How Industry 4.0 Will Change the Manufacturing Industry

Posted by Nick Ostdick on Mar 23, 2017 9:00:00 AM

Steam power. Henry Ford’s assembly line. Proliferation of coal-based energy. These developments in the evolution of manufacturing fundamentally changed how goods were produced and the way in which manufacturers moved products from the factory to the customer. If these were truly disruptive forces in the industrial economy, today’s producers are currently experiencing just as seismic a change in production processes in the form of Industry 4.0.

Most commonly defined as the movement of the industrial sphere to a more integrated, digital method of managing production and supply processes, Industry 4.0 is built upon the concepts of end-to-end (E2E) visibility, agility, and efficiency across each touch point in the value chain. Given the variant-rich nature of today’s manufacturing landscape, Industry 4.0 answers a common question for today’s manufacturers: How do I reduce overall operational costs while still being nimble enough to respond to unforeseen changes in planning or production programs?

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Topics: Industry 4.0, Manufacturing, Automotive Industry, Supply Chain Management, Lean Manufacturing

flexis Perspectives: The Impact of Industry 4.0 on the Global Manufacturing Industry

Posted by Kristin Masters on Jan 5, 2017 9:00:00 AM

The manufacturing industry is astir over Industry 4.0. This oft-used term has become something of a buzzword, but it also represents a profound shift for the global manufacturing industry. Our Vice President for Manufacturing and Logistics, Robert Recknagel, recently sat down with us to talk about what Industry 4.0 is (and isn't) and explore the ways that technology should support the migration to Industry 4.0.

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Topics: Industry 4.0, Manufacturing

Going Online: Why Companies Should Embrace Digitized Manufacturing

Posted by Nick Ostdick on Jun 28, 2016 9:00:00 AM

Call it a revolution. Call it a renaissance. Call it a reimagination. Call it whatever you’d like, but it’s undeniable how digitization has truly overhauled nearly every aspect of the automotive value chain. From planning to distribution, sales to reporting, digital technology has streamlined and made more efficient  the way manufacturers receive and process orders, plan production programs for those orders, and deliver the final product to customers. And this enhanced efficiency has resulted in more cost-effective and productive business models across a company’s entire value stream.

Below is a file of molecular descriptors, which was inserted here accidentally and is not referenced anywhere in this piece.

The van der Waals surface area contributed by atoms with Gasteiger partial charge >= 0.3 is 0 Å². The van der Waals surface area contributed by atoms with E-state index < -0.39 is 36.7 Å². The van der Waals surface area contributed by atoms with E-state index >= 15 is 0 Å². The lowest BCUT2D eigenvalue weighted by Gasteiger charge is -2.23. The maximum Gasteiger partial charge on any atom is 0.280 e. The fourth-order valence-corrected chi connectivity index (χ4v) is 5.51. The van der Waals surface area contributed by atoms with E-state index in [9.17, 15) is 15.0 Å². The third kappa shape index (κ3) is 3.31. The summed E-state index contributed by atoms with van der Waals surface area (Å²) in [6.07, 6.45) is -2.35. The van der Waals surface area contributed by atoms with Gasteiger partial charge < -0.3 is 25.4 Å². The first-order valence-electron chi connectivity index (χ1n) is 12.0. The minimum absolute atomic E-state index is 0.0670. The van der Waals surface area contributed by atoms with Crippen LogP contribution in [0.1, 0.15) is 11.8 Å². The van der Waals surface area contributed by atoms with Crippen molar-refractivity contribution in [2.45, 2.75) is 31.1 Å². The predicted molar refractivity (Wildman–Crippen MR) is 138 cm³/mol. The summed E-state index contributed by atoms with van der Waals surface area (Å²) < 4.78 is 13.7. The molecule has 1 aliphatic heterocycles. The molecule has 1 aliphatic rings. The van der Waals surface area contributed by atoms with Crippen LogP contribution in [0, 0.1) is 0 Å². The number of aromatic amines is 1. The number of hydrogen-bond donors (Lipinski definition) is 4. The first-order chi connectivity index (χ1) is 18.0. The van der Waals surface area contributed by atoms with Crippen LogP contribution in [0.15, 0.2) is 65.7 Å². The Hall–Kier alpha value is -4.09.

But until now, there has been one touch point that’s been slow to adopt digitization: manufacturing.

However, with the proliferation of digital technology and advancements as to how it can be applied to the manufacturing link of the supply chain, OEMs now have the tools to implement digital elements into their production processes and facilities in order to reap the same benefits other portions of the value chain have been experiencing for years.

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Topics: Intelligent Planning, Manufacturing, Digitization

Why Companies Should Plan For Every Part

Posted by Nick Ostdick on Apr 12, 2016 9:00:00 AM

Next time you’re doing laundry, take a look at the inside label on one of your shirts. These labels usually contain a wealth of information about the shirt like the size, the kind of and proportion of material used in creating it, place of origin or production, washing instructions, and more. And if you were so inclined, you could easily sort your entire wardrobe using these parameters and make decisions on the best clothing choices for each day based on these data sets.

When it comes to manufacturing and supply logistics, the concept of Plan for Every Part (PFEP) is essentially a shirt tag for reducing the complexity of the production and supply stream and increasing productivity and cost-effective decision making. Just as those small tags inside your shirt are the DNA of the garment, so goes PFEP for intelligent demand and planning capabilities, especially for variant rich or mixed production operations looking to retain competitiveness in a 21st Century manufacturing and supply landscape.

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Topics: Manufacturing, Planned Production Programs, Supply Chain Management